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The Ultimate Guide To Understanding, Treating & Preventing Sunburns

Sunburns are a common issue that many of us face during the summer season. The sweltering heat and excessive sun exposure lead to unpleasant sunburns and, over time, significant skin damage.

In this comprehensive guide, we delve into the science behind how sunburns occur, how to treat sunburns, and most importantly how to prevent them.

What is a sunburn and how does it occur?

Sunburn is a skin condition caused by overexposure to ultraviolet (UV) radiation from the sun. When the skin is exposed to excessive UV radiation, it causes damage to the DNA in skin cells, leading to inflammation and redness.

When UV rays penetrate the skin, they trigger a cascade of reactions at the cellular level. Specifically, UVB rays are primarily responsible for sunburns, penetrating the outermost layer of the skin and damaging the DNA of skin cells. This damage prompts the body's defense mechanisms, leading to inflammation, redness, and pain—the classic signs of a sunburn.

But it's not just UVB rays at play. UVA rays also contribute to sunburns, albeit indirectly, by causing oxidative stress and contributing to long-term skin damage, such as premature aging and increased risk of skin cancer.

Sunburn severity varies depending on factors such as skin type, duration of exposure, and UV intensity. Fair-skinned individuals with less melanin are more susceptible to sunburns, whereas those with darker skin tones have some built-in protection but are not immune.

Symptoms of Sunburn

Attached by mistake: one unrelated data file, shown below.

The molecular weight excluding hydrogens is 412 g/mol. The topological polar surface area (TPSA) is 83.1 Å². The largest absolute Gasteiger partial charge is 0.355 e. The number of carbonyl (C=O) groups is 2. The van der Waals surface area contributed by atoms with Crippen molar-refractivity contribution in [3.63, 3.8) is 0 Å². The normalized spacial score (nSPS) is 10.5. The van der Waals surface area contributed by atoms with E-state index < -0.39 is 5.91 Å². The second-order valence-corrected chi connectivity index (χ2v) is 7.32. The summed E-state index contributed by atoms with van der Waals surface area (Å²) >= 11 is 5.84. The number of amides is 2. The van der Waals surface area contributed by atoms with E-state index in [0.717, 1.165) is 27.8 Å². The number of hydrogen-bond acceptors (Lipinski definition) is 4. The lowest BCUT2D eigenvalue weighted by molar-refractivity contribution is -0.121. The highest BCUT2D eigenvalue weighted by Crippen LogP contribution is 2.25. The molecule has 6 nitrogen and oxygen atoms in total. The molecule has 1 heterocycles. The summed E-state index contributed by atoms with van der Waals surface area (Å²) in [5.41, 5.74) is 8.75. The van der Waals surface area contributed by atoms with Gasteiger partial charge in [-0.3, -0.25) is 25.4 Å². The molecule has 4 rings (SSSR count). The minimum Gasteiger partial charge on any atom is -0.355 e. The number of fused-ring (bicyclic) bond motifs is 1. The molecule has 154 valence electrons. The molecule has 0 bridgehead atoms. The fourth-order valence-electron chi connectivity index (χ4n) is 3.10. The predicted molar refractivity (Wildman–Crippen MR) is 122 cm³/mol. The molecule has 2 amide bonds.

Sunburn symptoms can differ in intensity depending on skin type and the duration of sun exposure. Recognising these signs early helps in taking prompt action to reduce the effects.

Typical symptoms of sunburn include:

  • Pain or Discomfort: Sunburned skin becomes painful and sensitive, especially when touched or exposed to friction from clothing.

  • Redness: The sunburned area turns red and may feel warm to the touch, indicating inflammation and increased blood flow to the affected area.
  • Itching: As the skin begins to heal, itching may occur, causing discomfort and a strong urge to scratch.

  • Blistering: Sometimes, sunburn can lead to the formation of painful blisters, and may increase the risk of infection if broken.

  • Peeling: During the healing process, the sunburned skin may start to peel off, which is the body's way of removing damaged cells and replacing them with new, healthy ones.

Sunburn symptoms generally appear a few hours after exposure to the sun, peaking within 24-48 hours. In more severe cases, symptoms can last several days or even weeks. Learn more about treating a sunburn below.

How to treat sunburns?

Treating sunburns promptly can help alleviate discomfort and promote healing. Here's a step-by-step guide on how to treat sunburns effectively:

Cool it down
Cool the burn with a cold compress. Make sure to use ice water, not direct ice, on the skin. Alternatively, take a cool shower or bath, avoiding hard soaps that can irritate the skin more.